“If you are in the middle of a pod of narwal whales you will get deaf because they are so loud.”

“Male chimeras have retractable sexual appendages on their foreheads.  You can give a man a fish and he might eat it for a meal, but if you show him a raw chimera, he may never eat fish for real!”

“If a shark accidentally bites down on a rock and breaks off all of his teeth they will soon grow back again.”

“Usually, reproducing is all a penguin thinks about.”

“A baby hammerhead can't swim when it is born because it's a sack.”

“Seahorses meet each morning to do the tango – seahorse style!”

Now that's something I'd like to see.

Saturday, July 9, 2011

Flat Jack

Flat Stanley is a children’s book by Jeff Brown, which has been around for a long time.  If you have ever taught elementary school you know all about Stanley.  Seems a bulletin board fell on him and flattened him.  After poor Stanley adjusts to his new flat self, he discovers that it isn’t all that bad to be flat.  He can do things that a full-bodied kid can’t do.  It isn’t long before he comes up with a little scheme to mail himself to exciting places.  These circumstances make for a great plot line.  Children love to think of being able to sneak into places covertly. 
When my grandson, Jack was in the second grade, his teacher used this book to make a writing assignment interesting and had the children make a flat version of themselves.  After they admired one another’s flat alter egos they mailed themselves to another city hoping that they would have a wonderful adventure to write about and ultimately make their own little books.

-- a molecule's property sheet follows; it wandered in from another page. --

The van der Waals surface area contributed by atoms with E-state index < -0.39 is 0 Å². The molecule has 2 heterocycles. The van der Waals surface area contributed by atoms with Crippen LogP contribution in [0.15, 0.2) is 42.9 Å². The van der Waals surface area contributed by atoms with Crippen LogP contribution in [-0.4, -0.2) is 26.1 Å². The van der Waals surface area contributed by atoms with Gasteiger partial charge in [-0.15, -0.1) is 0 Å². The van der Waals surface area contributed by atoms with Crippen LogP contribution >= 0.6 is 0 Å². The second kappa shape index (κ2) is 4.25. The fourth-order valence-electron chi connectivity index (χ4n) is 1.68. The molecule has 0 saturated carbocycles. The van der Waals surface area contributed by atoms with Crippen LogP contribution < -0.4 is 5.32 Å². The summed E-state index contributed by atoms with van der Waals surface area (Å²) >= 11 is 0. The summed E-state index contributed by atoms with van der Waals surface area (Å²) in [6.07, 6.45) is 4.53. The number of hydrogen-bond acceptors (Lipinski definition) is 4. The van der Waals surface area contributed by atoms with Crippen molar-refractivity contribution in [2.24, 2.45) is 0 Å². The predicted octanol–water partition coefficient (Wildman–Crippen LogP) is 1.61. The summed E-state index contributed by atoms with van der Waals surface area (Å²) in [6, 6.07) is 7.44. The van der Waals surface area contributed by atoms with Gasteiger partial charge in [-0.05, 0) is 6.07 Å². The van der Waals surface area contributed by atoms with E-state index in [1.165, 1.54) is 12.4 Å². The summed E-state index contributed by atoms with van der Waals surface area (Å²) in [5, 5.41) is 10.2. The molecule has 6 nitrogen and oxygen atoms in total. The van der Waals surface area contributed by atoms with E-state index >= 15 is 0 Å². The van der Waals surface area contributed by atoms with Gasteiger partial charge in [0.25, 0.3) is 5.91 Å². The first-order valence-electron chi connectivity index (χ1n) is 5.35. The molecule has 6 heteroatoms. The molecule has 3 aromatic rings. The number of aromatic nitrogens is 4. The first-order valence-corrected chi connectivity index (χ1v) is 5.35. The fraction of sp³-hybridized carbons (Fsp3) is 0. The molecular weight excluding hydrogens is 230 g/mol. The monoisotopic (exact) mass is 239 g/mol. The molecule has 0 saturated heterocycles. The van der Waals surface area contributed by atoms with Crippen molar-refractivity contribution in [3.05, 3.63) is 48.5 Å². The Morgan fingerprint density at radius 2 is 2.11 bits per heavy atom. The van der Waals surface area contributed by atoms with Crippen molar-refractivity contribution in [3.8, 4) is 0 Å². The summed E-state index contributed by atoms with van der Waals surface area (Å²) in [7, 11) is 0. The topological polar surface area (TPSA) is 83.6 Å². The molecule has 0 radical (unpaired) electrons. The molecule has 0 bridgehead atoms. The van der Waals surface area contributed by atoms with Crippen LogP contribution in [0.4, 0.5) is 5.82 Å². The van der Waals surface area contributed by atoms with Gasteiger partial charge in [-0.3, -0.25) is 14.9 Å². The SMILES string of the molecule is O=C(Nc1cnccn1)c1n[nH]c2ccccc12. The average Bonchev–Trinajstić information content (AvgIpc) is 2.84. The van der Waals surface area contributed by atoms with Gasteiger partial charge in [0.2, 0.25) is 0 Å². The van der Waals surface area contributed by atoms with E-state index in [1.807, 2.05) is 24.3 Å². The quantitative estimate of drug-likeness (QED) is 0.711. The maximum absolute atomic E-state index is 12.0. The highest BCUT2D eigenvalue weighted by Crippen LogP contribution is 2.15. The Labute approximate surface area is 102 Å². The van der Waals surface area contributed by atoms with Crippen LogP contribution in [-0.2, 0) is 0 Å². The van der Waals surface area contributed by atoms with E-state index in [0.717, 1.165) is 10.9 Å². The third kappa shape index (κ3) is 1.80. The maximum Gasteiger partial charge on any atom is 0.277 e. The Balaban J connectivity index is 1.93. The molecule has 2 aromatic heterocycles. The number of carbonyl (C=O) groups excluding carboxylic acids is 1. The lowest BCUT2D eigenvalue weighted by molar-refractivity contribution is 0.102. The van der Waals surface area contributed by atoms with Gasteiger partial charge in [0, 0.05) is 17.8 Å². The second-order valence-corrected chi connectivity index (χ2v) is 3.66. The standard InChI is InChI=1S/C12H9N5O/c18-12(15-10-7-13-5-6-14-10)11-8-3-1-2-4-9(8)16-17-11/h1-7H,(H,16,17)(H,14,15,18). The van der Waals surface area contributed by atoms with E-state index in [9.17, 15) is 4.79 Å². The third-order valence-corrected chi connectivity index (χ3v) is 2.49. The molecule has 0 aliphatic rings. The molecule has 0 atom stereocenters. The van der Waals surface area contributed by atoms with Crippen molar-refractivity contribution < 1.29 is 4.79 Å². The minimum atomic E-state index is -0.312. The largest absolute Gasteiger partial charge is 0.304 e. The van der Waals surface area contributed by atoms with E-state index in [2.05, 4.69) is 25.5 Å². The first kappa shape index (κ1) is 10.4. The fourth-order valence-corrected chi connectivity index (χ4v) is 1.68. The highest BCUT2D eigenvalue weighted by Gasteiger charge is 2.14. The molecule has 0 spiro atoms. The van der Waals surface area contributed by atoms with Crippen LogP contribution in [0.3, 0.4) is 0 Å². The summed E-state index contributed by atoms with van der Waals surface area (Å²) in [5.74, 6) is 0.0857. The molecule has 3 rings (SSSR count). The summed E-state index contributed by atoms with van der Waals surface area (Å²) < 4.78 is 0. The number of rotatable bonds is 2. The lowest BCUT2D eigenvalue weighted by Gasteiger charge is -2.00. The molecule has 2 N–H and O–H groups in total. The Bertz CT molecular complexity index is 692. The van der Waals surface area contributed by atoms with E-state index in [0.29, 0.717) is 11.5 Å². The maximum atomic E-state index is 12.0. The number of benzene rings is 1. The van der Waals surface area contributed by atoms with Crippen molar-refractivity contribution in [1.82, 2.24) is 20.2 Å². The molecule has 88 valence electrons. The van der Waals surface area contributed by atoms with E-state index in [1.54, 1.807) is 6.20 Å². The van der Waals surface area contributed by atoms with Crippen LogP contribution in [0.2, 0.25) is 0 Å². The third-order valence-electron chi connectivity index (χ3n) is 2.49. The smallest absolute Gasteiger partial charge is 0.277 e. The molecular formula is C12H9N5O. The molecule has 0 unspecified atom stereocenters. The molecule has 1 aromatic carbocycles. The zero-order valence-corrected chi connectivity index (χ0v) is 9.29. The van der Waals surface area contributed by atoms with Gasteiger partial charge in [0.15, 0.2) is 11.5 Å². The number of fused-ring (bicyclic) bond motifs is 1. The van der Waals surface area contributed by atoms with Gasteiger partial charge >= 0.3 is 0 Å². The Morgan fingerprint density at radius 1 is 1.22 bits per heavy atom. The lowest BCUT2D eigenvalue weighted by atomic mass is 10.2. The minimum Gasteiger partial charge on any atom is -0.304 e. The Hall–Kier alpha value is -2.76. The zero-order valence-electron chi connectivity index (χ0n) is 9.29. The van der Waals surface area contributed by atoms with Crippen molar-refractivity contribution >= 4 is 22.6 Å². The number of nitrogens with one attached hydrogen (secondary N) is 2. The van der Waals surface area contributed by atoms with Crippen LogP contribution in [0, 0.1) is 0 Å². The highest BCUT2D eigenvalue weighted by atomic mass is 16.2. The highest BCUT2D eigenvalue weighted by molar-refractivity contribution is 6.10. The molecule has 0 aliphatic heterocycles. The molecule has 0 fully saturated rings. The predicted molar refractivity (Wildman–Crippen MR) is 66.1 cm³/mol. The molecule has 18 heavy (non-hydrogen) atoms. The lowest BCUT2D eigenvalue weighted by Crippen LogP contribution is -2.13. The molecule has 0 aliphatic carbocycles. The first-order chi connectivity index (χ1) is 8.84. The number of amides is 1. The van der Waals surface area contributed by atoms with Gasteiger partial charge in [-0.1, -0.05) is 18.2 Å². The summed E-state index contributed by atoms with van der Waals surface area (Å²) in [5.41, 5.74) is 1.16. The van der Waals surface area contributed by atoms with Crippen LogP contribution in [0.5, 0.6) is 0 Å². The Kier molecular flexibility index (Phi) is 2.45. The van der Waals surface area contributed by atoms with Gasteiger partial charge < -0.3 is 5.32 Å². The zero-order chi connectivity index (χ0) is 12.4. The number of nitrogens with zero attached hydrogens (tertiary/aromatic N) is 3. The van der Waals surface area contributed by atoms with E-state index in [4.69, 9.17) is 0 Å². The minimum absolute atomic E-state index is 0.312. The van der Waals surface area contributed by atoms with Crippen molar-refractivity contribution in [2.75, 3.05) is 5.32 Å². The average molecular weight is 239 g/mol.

Jack mailed Flat Jack to San Francisco to visit Uncle Rob.  It wasn’t long before I got a frantic phone call.  “Mom!  We lost Flat Jack!  We can’t find him anywhere!”  I spoke to Jack’s teacher, who happens to be a friend and an ex colleague.  She said that she’d have him make another to add to the project when the pictures of the adventure were returned to school.   Since time was short, Rob quickly fashioned a new Flat Jack, using a photograph of Jack’s face for the head.  Now Flat Jack looked quite real.  Flat, but real.
They took him for an airplane ride.  They strapped him in the front seat of their plane, took his picture, and took off.  Flat Jack got to fly over and take pictures of The Golden Gate Bridge, Angel Island, Alcatraz, the Bay Bridge, and other wonderful San Francisco landmarks.
Then suddenly, horror of horrors, Flat Jack got air sick.  Some disgusting paper green stuff spewed forth from his flat little mouth!  (Let me tell you here that green stuff spewing from someone’s mouth is prime second grade humor.) The green stuff ended the flight. 
They landed and went back to Uncle Rob’s house.  There, Flat Jack played with Rob’s puppies, Mellie and Butler.  Puppies, being puppies, chewed poor Flat Jack to pieces.  The last photo was taken of these pieces scattered all over the floor with the dogs in the background; thus documenting the demise of poor Flat Jack.
His book was a hit, because not only do second graders like to be grossed out by barf, it appears they also enjoy canine dismemberment.